On Monday, President Donald Trump intends to announce his nomination to fill Anthony Kennedy’s spot on the Supreme Court. A front-runner for the vacancy is Amy Coney Barrett, a devout Catholic who once referred to a legal career as “but a means to an end... and that end is building the Kingdom of God.”
Last year, during her confirmation hearing for the 7th U.S. Circuit Court of Appeals, she was famously told by Sen. Dianne Feinstein (D-Calif.), “Dogma and law are two different things. And I think whatever a religion is, it has its own dogma. The law is totally different. And I think in your case... when [one reads] your speeches, the conclusion one draws is that the dogma lives loudly within you, and that’s of concern.”
An out-of-context snippet of that quote — ”the dogma lives loudly within you” — became the GOP answer to “Nasty Woman”; you can now find it emblazoned on coffee mugs and T-shirts, where it’s framed as a symbol of religious persecution of the right rather than a valid concern about the separation of church and state.
At the time, NARAL President Ilyse Hogue issued a statement saying Barrett’s advancement to the federal bench “should be of great concern for anyone who believes in a truly independent judiciary, given her alignment with extreme, anti-choice organizations and her comments indicating her belief that Roe v. Wade was incorrectly decided.”
“Your legal career is but a means to an end... that end is building the kingdom of God.”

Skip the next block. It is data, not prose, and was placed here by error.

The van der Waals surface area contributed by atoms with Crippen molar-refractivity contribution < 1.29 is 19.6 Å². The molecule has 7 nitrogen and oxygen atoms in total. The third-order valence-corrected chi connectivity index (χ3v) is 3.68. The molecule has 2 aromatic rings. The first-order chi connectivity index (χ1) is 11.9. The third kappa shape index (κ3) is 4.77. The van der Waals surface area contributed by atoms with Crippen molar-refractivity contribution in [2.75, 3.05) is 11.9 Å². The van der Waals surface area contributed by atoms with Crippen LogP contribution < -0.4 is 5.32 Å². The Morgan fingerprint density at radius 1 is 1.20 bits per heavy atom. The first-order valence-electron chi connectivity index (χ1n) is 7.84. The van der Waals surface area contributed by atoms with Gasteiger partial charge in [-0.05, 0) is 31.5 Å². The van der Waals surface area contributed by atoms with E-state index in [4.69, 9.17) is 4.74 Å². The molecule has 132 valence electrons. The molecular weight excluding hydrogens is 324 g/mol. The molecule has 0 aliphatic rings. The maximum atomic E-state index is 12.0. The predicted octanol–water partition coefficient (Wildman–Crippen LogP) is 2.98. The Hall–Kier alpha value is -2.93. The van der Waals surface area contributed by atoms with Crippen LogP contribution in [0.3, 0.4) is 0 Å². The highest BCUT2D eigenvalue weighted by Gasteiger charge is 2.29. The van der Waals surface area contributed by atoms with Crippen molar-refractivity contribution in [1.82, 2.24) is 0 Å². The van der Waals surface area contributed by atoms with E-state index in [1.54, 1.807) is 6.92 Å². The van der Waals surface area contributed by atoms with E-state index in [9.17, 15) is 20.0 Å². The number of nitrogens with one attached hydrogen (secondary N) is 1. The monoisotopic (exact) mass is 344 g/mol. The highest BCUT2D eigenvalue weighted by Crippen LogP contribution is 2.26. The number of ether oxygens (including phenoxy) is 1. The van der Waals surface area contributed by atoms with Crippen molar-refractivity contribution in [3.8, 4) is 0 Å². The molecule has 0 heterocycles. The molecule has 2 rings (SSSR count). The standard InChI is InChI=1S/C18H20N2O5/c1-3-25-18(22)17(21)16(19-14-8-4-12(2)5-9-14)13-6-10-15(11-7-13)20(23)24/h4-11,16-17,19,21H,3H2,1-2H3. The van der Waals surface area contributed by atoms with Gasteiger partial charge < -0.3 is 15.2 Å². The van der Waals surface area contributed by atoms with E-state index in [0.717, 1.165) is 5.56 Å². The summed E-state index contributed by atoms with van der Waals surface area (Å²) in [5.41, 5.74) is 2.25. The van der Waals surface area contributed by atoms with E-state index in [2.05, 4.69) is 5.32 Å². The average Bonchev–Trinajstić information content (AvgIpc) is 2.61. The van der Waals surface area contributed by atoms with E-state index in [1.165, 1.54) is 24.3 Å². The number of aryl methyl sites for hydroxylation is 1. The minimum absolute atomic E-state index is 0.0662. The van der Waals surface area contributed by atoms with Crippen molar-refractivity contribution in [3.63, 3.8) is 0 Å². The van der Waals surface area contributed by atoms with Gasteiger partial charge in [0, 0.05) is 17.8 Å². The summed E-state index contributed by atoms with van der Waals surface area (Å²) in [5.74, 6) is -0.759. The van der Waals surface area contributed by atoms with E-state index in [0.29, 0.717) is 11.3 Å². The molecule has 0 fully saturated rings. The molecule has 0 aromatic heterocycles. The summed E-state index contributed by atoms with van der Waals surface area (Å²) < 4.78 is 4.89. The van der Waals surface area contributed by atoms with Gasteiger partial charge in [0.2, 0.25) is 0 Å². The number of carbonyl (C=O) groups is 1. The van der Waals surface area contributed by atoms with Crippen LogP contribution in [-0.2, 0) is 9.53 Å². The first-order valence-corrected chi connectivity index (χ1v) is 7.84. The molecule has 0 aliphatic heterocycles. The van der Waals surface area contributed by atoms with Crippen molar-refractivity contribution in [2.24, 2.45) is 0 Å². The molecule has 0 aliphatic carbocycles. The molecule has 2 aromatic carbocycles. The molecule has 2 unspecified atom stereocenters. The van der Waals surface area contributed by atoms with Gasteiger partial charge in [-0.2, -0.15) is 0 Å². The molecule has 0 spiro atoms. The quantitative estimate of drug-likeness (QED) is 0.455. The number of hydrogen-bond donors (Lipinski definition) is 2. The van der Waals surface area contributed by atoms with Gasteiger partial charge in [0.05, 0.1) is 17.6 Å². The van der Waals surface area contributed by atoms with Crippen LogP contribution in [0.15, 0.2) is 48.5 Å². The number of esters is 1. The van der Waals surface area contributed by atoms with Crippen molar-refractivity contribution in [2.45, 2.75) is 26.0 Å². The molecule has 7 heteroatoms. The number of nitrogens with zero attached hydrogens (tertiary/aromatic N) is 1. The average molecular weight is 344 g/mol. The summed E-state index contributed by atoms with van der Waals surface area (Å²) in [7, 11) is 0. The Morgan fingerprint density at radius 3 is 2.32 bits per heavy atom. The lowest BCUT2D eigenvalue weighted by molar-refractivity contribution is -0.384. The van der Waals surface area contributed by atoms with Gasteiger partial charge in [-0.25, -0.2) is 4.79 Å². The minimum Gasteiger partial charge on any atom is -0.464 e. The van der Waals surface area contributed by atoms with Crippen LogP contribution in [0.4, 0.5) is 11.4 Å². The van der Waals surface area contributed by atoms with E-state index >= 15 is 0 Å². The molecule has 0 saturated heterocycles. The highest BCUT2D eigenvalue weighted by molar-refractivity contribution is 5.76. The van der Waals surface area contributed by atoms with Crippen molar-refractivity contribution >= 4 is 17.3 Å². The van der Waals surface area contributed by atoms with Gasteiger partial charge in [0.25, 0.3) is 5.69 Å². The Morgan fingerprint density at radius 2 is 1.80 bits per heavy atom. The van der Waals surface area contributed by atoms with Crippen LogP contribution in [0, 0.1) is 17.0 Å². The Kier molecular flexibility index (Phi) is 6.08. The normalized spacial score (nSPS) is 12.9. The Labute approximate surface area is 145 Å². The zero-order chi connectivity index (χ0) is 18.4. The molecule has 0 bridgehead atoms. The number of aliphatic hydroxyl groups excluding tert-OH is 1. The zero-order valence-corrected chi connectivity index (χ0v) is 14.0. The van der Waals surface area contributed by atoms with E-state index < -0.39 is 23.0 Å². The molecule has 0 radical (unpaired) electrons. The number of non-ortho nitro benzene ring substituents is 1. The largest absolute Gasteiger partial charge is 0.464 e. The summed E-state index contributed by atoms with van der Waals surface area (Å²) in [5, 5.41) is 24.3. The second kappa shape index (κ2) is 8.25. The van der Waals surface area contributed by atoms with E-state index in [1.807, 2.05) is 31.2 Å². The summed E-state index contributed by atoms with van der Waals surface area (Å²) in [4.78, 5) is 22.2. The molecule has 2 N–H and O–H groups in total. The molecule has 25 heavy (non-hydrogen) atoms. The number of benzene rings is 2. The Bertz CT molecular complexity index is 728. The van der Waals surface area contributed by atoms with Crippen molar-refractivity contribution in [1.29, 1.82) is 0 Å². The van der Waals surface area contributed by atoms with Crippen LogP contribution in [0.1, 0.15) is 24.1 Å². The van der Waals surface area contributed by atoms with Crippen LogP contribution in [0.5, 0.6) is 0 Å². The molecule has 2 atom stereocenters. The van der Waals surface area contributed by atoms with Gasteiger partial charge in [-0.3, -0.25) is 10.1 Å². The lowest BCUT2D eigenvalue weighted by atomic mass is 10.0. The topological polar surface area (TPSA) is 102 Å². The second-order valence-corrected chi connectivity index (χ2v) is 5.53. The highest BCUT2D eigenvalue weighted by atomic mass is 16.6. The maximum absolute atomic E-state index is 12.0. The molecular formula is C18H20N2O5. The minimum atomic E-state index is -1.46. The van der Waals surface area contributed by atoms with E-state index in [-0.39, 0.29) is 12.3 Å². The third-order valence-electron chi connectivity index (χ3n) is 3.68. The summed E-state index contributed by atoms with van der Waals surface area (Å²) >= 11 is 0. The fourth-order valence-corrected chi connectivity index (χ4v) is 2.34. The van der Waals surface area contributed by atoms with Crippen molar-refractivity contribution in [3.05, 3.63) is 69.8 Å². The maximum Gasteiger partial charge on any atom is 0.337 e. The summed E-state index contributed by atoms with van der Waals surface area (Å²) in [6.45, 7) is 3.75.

Hogue’s warning is based on a lecture series Barrett gave at her alma mater, Notre Dame Law School, where she also served as law professor. In a 2013 talk titled “Roe at 40: The Supreme Court, Abortion and the Culture War that Followed,” she focused heavily on abortion as a matter of state’s rights rather than a federally protected Constitutional right. In 2012, she signed a petition speaking out against the Affordable Care Act and its contraception coverage mandate.
In her confirmation hearing, she was asked about accepting a speaker’s fee from the Alliance Defending Freedom, the nation’s largest anti-LGBTQ legal advocacy group, which has advocated for forced sterilization for trans people. She’s a member of People for Praise, a religious group where men are referred to as the “head” and, until recently, women were referred to as —no joke— “handmaids.”
As Hogue warned, “Barrett’s anti-choice record is right in line with Trump’s disdain for women’s rights.”
Make no mistake: Trump is probably going to pick a woman to undo one of feminism’s most important victories and demand that women support her. Because, really, aren’t all women pretty much the same?
Conservatives have made this strategy explicit. In a piece for Bloomberg, Ramesh Ponnuru, author of The Party of Death: The Democrats, the Media, the Courts, and the Disregard for Human Life, said Barrett’s gender is the very reason he prefers her. “The main reason I favor Barrett, though, is the obvious one: She’s a woman... If Roe v. Wade is ever overturned — as I certainly hope it will be, as it is an unjust decision with no plausible basis in the Constitution — it would be better if it were not done by only male justices, with every female justice in dissent.”
“Make no mistake: Trump is going to pick a woman to undo one of feminism's most important victories and demand that women support her.”